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'I wish I had called him back' - Collingwood

There is life in the old dog yet. Twenty20 was supposed to act as the poison to kill off 50-over cricket once and for all. Yet on a thrilling day at The Oval, amid no shortage of controversy, a packed crowd was kept waiting until the last ball to see New

Ryan Sidebottom collides with Grant Elliott during a fiery encounter at The Oval © Getty Images
There is life in the old dog yet. Twenty20 was supposed to act as the poison to kill off 50-over cricket once and for all. Yet on a thrilling day at The Oval, amid no shortage of controversy, a packed crowd was kept waiting until the last ball to see New Zealand clinch a breathless win by one wicket and, in doing so, they were handed justice.
Admittedly, the standard of cricket from either team was not of the absolute highest quality, yet the match lasted the distance and was neatly balanced between bat and ball. This has been the dissenters' bugbear with Twenty20's dominance. Though scores in the Twenty20 Cup this season have been slightly less than last year, batsmen continue to act as the format's greedy overlords; bowlers are their submissive and occasionally hapless servants, as Graham Napier's astonishing 58-ball 152 demonstrated yesterday.
Fifty-over cricket receives plenty of knocks, not least the period between the 25th and 40th overs - the sticky sinking-sand of an innings. No such complaint can be made about today's seesaw encounter, however, which ebbed and flowed until the end. 50-over cricket is a favourite of the fan, the administrator, and the money men. Like a slightly dysfunctional family, all three formats of this game can coexist peacefully if they learn from one another.
Of course, today's game was given the most vicarious of backdrops, when the England captain decided against withdrawing his appeal of Grant Elliott, who had unfortunately collided mid-pitch with Ryan Sidebottom. Elliott was flattened like a roadside hedgehog, New Zealand's changing room erupting into visible fury, incensed that a victory - they only needed a further 26 from 38 balls - and a series-lead was about to be stolen from their waiting grasp. Had Collingwood crossed the line of decency, conveniently forgetting about the spirit of the game? Had Sidebottom?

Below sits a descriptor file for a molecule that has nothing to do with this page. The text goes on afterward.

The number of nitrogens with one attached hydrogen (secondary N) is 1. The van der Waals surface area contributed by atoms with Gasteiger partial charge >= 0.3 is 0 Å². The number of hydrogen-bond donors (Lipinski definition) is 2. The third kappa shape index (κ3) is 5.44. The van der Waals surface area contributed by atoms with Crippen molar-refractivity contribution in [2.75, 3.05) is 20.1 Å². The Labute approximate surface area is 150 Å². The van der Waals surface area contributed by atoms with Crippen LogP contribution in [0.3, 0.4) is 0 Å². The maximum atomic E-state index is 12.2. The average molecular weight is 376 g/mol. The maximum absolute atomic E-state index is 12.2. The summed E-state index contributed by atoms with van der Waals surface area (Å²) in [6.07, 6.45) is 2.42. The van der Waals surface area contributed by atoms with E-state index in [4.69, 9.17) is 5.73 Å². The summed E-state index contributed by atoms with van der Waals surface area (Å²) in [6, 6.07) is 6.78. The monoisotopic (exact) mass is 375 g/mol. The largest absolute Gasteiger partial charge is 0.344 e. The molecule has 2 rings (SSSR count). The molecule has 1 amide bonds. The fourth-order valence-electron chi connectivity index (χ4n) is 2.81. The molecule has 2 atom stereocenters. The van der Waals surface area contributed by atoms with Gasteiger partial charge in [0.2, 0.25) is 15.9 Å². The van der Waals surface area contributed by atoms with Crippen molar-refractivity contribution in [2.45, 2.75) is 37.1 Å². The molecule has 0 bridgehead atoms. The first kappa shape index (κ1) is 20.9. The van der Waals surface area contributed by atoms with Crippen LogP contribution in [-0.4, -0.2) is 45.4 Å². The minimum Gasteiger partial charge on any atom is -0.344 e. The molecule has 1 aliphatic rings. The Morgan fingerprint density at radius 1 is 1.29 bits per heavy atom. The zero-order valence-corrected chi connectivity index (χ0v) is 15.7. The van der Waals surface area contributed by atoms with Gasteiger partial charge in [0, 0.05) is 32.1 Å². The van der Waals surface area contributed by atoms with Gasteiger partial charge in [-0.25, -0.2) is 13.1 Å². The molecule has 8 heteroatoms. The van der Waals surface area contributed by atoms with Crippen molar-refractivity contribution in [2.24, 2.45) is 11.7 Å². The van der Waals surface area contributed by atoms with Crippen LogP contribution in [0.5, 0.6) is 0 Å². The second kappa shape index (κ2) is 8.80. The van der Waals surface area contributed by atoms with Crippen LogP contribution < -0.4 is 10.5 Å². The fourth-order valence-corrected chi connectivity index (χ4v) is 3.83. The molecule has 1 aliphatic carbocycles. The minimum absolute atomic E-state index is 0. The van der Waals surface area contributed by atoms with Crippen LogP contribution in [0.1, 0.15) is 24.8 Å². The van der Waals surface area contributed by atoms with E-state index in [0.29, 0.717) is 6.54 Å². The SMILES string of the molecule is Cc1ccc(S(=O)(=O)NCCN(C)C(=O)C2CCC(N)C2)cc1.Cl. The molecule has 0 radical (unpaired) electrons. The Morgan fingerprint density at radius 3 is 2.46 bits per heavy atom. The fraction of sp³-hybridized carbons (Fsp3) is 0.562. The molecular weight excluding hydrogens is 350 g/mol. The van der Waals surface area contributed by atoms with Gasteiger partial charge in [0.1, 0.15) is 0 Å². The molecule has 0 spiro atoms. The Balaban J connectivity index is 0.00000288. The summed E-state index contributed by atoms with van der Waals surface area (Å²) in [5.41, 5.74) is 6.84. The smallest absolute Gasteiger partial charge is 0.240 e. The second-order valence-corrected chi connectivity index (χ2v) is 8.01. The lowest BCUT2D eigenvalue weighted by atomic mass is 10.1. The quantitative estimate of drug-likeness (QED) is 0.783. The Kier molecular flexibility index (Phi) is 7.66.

"In the heat of the moment, a quick decision had to be made," Collingwood reasoned. "Both players collided. I asked Sidebottom straight away: 'were you going for the ball?' He said, 100%, that he was going for the ball, for the run-out. [It was a] split second decision in a tight game, with emotions running high. The umpire asked me if I wanted to uphold my appeal, and I said I was still appealing.
"I've never been in that situation before. I don't think I've even been on the field as a player [when a decision like that has been made]. In hindsight I wish I had called him back. You come off the pitch and wonder if you should have done things differently. I hold my hands up and say I probably made the wrong decision, and that is something that I will have to live with. As a captain I was thinking, 'What is the right or wrong thing to do here? I've shook hands with Daniel Vettori on the pitch, and spoken together, and hopefully everything will be okay."
The irony of England's aggression was not lost on Collingwood. Only four days ago he rued his side's lack of ruthlessness in their rather weak performance in Bristol, yet here it was that very essence which sent their emotions spiralling out of control. New Zealand might have been apoplectic with rage off the field, but on it, Kyle Mills and Mark Gillespie remained unnervingly cool with two needed off the final delivery. England did not: three fielders converged to the stumps, waiting for Graeme Swann's throw from cover as New Zealand set off for a single, but a rocket was launched at the base of the stumps, skidding through for overthrows.
"The players went to the stumps to get the lob, and [Swann] aimed at the stumps. There is no blame at all at Swanny," Collingwood said. "Those situations don't come around very often, those real last-ball preparations, and maybe again he'd have lobbed it up to the players. When you've got an opportunity there to win a game, a lot of players just try to take that."
Justice had been served, and although New Zealand's adrenaline-fuelled celebrations on the balcony was an unsightly and explicit reaction, it was with some relief that the frenzy was doused so quickly after the match's conclusion.
"First of all, I'd like to apologise properly for some of our team's reactions - my reaction as well - at the end of the game," Vettori said. "They were a little bit over the top. I've spoken to Paul [Collingwood] about it and the coach, Peter Moores, and I just wanted to get that out in the open. It was a game that I think we deserved to win, but it would have been nice if it was played out in the manner that it should have been, and then the game would've seen the right result and the right win.
"We couldn't understand it up there. I'd like to think it's a decision that I won't ever have to make, but if I do, it'll be the right one. Paul's come and spoken to us and apologised, and acted contrite, so we'll move on from the situation and hopefully it won't happen again."
For all today's last-minute ugliness in the heat of the battle, it helped enliven an already enthralling contest between two pleasingly even sides. 50-over cricket might not be suffering from the cardiac arrest its dissenters continue to diagnose after all.

Will Luke is a staff writer at Cricinfo